The common law system by ufl54fj

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									The common law system
        Antoine KATZ
        Maily PREVOT
       Mathiru KEISSER
               Introduction
• Case law essentially consists of judge-made
  law : based on common law and equity

• Equity grew, as a remedy (recours) to the
  defects of the common law

• common law and equity remain vital sources
  of English law.
Origins of the common law
• The old courts of common law were the three
  Royal Courts which sat at Westminster, in
  London:
     The Court of Common Pleas;
        The Court of the King’ or of the Queen’s
  Bench;
     The Court of Exchequer.
• Historically, the Common Law came from the
  Anglo-Saxon Common Law in England. It
  existed, and controlled and ruled the land of
  England
           The common law
• The common law consists of a body of principles which
  have been built up from the precedents of the old courts
  of Common Law.
• Introduction of the system of common law, under
  which everyone would be treated the same.
• Under this original common law, the standard machinery
  for starting an action was the original writ
• If no writ existed to fit the plaintiff’s case, he had no
  remedy
• The register of writs contained all the writs available, and
  the total number of writs contained the Common Law
                  EQUITY
•
• a)    the Common Law in some ways defective or
  inadequate;
• b)     the only remedy which the Common Law
  Courts would supply was that of damages (money
  compensation for loss suffered), and which was not
  always a satisfactory form of relief;
• c)    when a case involved important people, they
  sometimes tried to influence the Common Law
  courts in their favour, which was cause for
  complaint;
• As a result, Chancellors began to develop a set of rules
  which remedied the defects in the Common Law. They
  granted new remedies based on just or equitable
  decisions they made. These decisions became known as
  rules of Equity
• Equity follows common law. If common law does not
  produce a just outcome, then equity will be used. Equity
  will remedy the wrongs resulting from the rigidity and
  technicalities of the Common Law system when the
  Common law had failed to recognize rights ans duties.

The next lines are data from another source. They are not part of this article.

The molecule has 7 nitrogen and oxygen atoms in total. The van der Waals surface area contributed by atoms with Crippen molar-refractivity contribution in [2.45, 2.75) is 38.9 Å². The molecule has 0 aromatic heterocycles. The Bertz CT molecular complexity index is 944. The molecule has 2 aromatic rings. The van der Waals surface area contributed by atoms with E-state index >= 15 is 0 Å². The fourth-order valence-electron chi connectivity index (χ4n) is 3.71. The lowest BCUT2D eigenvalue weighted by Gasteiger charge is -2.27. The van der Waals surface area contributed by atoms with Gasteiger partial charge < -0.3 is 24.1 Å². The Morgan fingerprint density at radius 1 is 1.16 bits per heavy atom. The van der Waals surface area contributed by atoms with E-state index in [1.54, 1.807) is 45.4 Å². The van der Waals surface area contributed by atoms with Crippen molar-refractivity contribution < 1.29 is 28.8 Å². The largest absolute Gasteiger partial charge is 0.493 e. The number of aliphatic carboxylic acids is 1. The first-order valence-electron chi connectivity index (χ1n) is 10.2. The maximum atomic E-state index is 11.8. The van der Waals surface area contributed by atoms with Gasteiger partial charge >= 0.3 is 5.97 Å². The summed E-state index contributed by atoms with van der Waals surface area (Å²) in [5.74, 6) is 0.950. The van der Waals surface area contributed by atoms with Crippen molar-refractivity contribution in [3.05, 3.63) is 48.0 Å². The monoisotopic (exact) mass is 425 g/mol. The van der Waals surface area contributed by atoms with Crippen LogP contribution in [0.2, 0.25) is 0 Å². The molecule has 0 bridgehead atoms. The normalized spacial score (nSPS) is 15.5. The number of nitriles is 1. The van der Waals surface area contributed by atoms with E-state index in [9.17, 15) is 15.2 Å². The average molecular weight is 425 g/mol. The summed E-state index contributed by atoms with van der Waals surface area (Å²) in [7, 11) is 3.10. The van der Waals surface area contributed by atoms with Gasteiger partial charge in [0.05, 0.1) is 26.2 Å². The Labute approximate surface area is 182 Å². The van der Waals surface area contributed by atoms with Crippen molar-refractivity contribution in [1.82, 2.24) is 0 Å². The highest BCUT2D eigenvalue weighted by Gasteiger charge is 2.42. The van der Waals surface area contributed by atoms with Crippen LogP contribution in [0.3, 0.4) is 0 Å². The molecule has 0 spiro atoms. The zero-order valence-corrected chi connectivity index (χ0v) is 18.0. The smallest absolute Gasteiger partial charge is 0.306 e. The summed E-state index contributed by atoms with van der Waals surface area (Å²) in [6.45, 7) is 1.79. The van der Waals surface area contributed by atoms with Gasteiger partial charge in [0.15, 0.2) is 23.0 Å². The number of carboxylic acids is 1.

• The law relating to Trusts, for example, was entirely
  based on decisions of the Court of Chancery. It was
  developed from the sixteenth century mainly to protect
  certain categories of citizens such as minors or women,
  whose rights to own property were not recognized by the
  Common Law. There was considerable rivalry between
  the Common Law courts and the Court of Chancery.
   Differences between Common law and
                   Roman Civil law.
• The original difference is that, historically, common law
  was law developed by custom, beginning before there were
  any written laws and continuing to be applied by courts
  after there were written laws, whereas civil law developed
  out of the Roman law of Justinian's Corpus juris civilis.
• Codification is by no means a defining characteristic of a
  civil law system whereas common law jurisdictions have
  frequently codified parts of their laws, in the U.S. Uniform
  commercial code.
       the difference between civil law and common law lies
  not just in the mere fact of codification, but in the
  methodological approach to codes and statutes.
           CONCLUSION
• We can not define the common law system
  without speaking of “equity”, because the two
  notion have merged to become the the Chancery
  Division of the High Court
• The majority of the law is made up of decisions
  made by judges (via cases).
• There is a codified system, which are a number
  of laws decided in advance and written down.
  This information can be accessed and
  understood by all those that need to use it.

								
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